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Home > IV Online magazine > 2003 > IV347 - February 2003 > Some progress for Kurdish nationalists

Turkey

Some progress for Kurdish nationalists

Monday 3 February 2003, by Yeter Dursun

The Kurdish nationalists contested the elections under the rubric of DEHAP; a party of ’substitution’ formed in the eventuality of a dissolution by the Constitutional Court of the Party of the Democracy of the People (HADEP, led by Murat Bozlak). The DEHAP lists ran in the form of a ’bloc’, a last-minute alliance between the HADEP and two small far left formations: the EMEP (Stalinist, formerly pro-Albanian) and the SDP (a recent split from the ÖDP), the bloc being supported form the exterior by other small groups which had broken with the ÖDP. DEHAP’s score (6.2% and nearly 2 million votes) represented real progress in relation to the 4.7% and 1.5 million votes registered by HADEP in 1999.

However, this remains far from the 10% necessary to be represented in Parliament and well below the hopes of the Kurdish nationalist leaders, who claimed they would score more than 10% and even ’come to power’, as HADEP president Murat Bozlak imprudently claimed. DEHAP’s impact was limited outside the traditional Kurdish nationalist fiefdoms in the south-east. They certainly had some excellent results in the cities where the nationalists have held municipal power since 1999: notable results included a vote of 56% in Diyarbakir, 47% in Batman, 46% in Sirnak, 45% in Hakkari and 40% in Van. The results were less satisfying in the more conservative Kurdish towns like Urfa (19%) or Bingol (22%), where DEHAP was beaten by the AKP. In Gaziantep, the main industrial city of the region, it came third with 8%, far behind the AKP (40%) and the CHP (19%). In some Mediterranean towns like Adana and Mersin, where there is a very strong and recent Kurdish immigration, DEHAP scored around 9%, higher than its national average. In the industrial areas in the west of the country where there is a historically a strong Kurdish presence and a recent immigration, it had a very low score, for example only 4% in Izmir and Kocaeli. In Istanbul, where ’at least’ a quarter of the population (10 million inhabitants) are of Kurdish origin (and which is thus the town with the largest Kurdish population), DEHAP scored 287,000 votes (4%), far from the million votes predicted by its leadership; its vote increased by only 0.6% in relation to 1999. In Ankara, the capital, DEHAP just scraped 2%. Everywhere else, its vote was insignificant (less than 2%).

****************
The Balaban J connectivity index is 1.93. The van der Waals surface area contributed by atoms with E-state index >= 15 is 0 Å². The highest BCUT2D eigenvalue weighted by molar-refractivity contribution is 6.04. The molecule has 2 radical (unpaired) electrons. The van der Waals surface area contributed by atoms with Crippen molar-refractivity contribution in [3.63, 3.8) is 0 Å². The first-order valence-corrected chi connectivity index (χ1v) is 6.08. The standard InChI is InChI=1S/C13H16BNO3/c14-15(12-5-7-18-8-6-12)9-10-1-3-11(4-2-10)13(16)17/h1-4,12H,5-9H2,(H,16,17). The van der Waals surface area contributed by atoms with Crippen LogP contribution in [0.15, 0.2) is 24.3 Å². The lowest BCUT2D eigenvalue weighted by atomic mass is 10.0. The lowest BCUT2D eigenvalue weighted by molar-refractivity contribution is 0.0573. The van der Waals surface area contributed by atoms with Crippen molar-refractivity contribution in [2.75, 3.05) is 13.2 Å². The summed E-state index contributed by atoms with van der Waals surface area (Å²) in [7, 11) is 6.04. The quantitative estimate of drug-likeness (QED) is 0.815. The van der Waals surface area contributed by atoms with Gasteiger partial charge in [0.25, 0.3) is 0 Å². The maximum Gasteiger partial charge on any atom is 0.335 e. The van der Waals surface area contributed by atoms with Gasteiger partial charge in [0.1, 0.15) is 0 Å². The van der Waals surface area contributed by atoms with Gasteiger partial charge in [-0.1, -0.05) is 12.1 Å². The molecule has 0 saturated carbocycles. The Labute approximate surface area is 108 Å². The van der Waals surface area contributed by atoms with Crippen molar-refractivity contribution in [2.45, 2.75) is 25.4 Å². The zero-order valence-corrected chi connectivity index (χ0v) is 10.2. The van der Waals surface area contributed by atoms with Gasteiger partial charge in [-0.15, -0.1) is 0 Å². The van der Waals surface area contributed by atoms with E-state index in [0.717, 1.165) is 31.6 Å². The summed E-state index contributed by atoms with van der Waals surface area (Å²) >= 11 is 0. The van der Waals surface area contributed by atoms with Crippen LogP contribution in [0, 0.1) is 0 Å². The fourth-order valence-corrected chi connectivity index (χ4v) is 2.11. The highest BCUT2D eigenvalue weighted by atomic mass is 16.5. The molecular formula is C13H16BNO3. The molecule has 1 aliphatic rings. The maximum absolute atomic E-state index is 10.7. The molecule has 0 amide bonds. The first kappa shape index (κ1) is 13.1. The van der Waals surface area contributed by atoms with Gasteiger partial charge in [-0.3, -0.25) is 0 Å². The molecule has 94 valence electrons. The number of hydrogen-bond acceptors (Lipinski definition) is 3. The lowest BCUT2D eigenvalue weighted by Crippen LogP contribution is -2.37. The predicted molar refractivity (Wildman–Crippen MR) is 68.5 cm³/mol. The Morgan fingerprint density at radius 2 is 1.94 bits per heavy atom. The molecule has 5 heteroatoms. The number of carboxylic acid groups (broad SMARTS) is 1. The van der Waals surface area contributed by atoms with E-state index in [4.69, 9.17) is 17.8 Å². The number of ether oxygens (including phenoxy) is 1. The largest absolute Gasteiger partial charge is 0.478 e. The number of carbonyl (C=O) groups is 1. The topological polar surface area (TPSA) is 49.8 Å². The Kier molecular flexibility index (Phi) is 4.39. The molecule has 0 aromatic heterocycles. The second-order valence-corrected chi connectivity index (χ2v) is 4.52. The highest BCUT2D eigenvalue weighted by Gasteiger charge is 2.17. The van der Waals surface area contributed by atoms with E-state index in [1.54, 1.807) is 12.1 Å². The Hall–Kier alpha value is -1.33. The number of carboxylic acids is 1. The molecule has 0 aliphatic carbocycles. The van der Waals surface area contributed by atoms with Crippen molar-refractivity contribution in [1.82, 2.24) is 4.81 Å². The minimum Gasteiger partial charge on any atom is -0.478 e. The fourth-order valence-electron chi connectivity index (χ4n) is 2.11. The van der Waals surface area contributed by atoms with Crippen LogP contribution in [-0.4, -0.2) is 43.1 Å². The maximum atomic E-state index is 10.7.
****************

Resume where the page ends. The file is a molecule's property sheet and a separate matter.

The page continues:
Yet the political context seemed a priori more favourable than ever: the end of the conflicts in the Kurdish region for the past three years; a climate of reduced tension and liberalization on the main themes of the Kurdish question (suppression of the death penalty, first steps towards the authorization of teaching in the Kurdish language, the broadcast of television programmes in Kurdish, and so on); access to the media (including television); no significant repression of the DEHAP campaign (as the leaders themselves recognized and as demonstrated by the electoral meetings of several hundred thousand people in Istanbul and Diyarbakir); the support of the municipalities in the Kurdish region (controlled for 3 years by HADEP); rejection of the policies of the government; a massive protest vote against the traditional parties across Turkey and so on.